WPDFD Issue #29 - August 01, 2000

Step back.

First consider the problem, then decide the best way to solve it! Your doctor doesn't prescribe the latest designer drug without establishing what exactly is wrong with you and considering all the other options for treatment first.

That's professionalism!

Every design problem has its own set of peculiarities and requirements. Not only do you need to establish what these are but you have to prioritise them too. To hit the target, you can use a precision rifle or a scattergun - one spot-on solution or a number of solutions that are slightly differently focussed. Even doctors don't always know the exact way to treat an ailment, they may have to try a few alternatives - there's nothing wrong with that.

The target audience

Identify the audience profile and surfing environment. Lowest common denominator Sites that people can access with any computer, monitor or browser. You can’t assume any particular screen size, colour depth or plug-ins. The majority market Sites that don’t pander to the lowest common denominator, excluding the minority ‘bottom end’ Assume at least 800 x 600 at 16-bits, sound and the most common plug-ins and technologies - JavaScript, Flash, etc.

The Objective

Establish the purpose of the site which may focus on one, or include several of the following requirements:- To inform To provide information where the end result is not directly sales related. Educational and scientific sites. News sites. Public or special interest sites. To entertain Sites that entertain or amuse without selling anything. To advertise or promote To provide information about companies, products and services that are sold through conventional channels.

Scope

Establishing the designer’s responsibilities for the project. Mechanical Assembling a Web page from supplied elements using basic HTML/JavaScript. Providing basic page layout and navigation. Uploading files and managing the server space. Site maintenance/updating. Creative Conceptual design. Overall site concepts and architecture. Graphic design:- Illustration, photography, animation, logo design etc.

Budgets

Many clients have no idea what they should be paying for a Web site. They will get a huge spectrum of quotations from companies and individuals of many different levels of competence and won't really know what is the 'going rate', if indeed there is such a thing. If you can show them exactly what they will be getting for their money - in terms of end results - they will be more confident about hiring you and paying what you ask - provided, of course, they can afford it, which is another story!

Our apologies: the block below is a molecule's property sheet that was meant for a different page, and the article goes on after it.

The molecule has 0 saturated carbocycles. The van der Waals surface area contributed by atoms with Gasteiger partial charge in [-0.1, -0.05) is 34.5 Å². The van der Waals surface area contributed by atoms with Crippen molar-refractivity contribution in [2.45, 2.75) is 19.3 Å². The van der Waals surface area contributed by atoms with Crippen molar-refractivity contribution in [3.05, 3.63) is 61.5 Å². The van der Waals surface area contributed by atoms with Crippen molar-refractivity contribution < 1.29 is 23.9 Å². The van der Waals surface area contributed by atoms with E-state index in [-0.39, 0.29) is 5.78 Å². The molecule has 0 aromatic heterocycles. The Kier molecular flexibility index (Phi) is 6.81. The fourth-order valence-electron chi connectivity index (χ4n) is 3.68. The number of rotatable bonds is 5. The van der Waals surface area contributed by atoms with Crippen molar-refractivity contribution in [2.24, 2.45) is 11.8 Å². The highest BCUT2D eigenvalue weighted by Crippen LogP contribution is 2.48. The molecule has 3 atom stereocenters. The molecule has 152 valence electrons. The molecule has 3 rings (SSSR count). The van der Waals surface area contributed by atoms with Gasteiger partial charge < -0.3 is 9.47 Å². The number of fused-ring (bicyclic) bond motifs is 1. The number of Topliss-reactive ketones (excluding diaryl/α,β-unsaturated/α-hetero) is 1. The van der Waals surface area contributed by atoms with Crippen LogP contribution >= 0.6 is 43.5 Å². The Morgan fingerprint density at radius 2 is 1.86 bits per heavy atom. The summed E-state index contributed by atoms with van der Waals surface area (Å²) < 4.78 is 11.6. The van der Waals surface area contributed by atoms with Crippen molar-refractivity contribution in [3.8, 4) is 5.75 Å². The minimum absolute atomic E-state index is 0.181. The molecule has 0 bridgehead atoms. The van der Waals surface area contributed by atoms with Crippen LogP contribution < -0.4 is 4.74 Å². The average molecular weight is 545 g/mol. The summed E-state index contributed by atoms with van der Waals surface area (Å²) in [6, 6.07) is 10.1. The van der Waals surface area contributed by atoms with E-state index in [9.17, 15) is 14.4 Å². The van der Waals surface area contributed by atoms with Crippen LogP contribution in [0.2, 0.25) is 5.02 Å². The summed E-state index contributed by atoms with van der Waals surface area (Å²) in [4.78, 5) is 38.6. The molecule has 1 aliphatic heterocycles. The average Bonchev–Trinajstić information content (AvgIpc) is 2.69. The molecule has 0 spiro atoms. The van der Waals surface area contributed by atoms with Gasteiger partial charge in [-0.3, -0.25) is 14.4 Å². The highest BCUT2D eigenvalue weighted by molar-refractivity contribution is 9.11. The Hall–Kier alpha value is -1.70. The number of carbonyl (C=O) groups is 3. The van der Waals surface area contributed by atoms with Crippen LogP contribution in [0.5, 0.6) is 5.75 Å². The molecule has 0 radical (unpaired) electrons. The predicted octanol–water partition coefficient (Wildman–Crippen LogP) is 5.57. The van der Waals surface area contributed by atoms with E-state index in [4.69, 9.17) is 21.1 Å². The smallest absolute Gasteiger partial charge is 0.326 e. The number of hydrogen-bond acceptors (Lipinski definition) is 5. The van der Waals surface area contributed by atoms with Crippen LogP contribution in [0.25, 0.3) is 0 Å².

A Case History

Time Out London Guide An interactive 'Point and Click' electronic book 'Tomorrow's Newspaper' Startup Screen The 'NewsCaster' An imaginary PDA with a colour screen Spreads from the 'first' electronic newspaper NCSA Mosaic, the first net browser displaying prototype pages for the Electronic Telegraph When I was approached by the Daily Telegraph to do an interactive visualisation of an electronic newspaper back in 1993, there was a realisation that the dissemination of daily news on sheets of paper had an uncertain future.

Before you even think about designing a Web page, whether it is for yourself or for a client, there are some important questions that must first be addressed. I have always believed that, where design is concerned, getting the brief right is half the battle. You can't possibly solve problems when you don't know what they are! And when you have that blank sheet of paper or Photoshop window in front of you and are looking for inspiration to get started, knowing where you are heading is a great help.

Budgets

Many clients have no idea what they should be paying for a Web site. They will get a huge spectrum of quotations from companies and individuals of many different levels of competence and won't really know what is the 'going rate', if indeed there is such a thing. If you can show them exactly what they will be getting for their money - in terms of end results - they will be more confident about hiring you and paying what you ask - provided, of course, they can afford it, which is another story!

Administrative and Legal

Again, I can't give anything but very general advice. I work in the UK. Formal contacts are almost unheard of here, I've never had one in my life. In the USA, contracts are virtually mandatory. Depending on where you live and work, you need to know about your legal rights, what you can and can't do and what your responsibilities are. Things get even more complicated if you are working for clients in other countries with different legal requirements.

In the world of advertising, every product must have an image and certain attributes that set it apart from all others. The image is partly visual and manifests itself in the company logo, corporate colours, typographic ‘house style’. But, it goes deeper than that. The visual imagery is there to project an underlying product (or company) personality, and to complement that image, the product must have a USP - Unique Selling Proposition.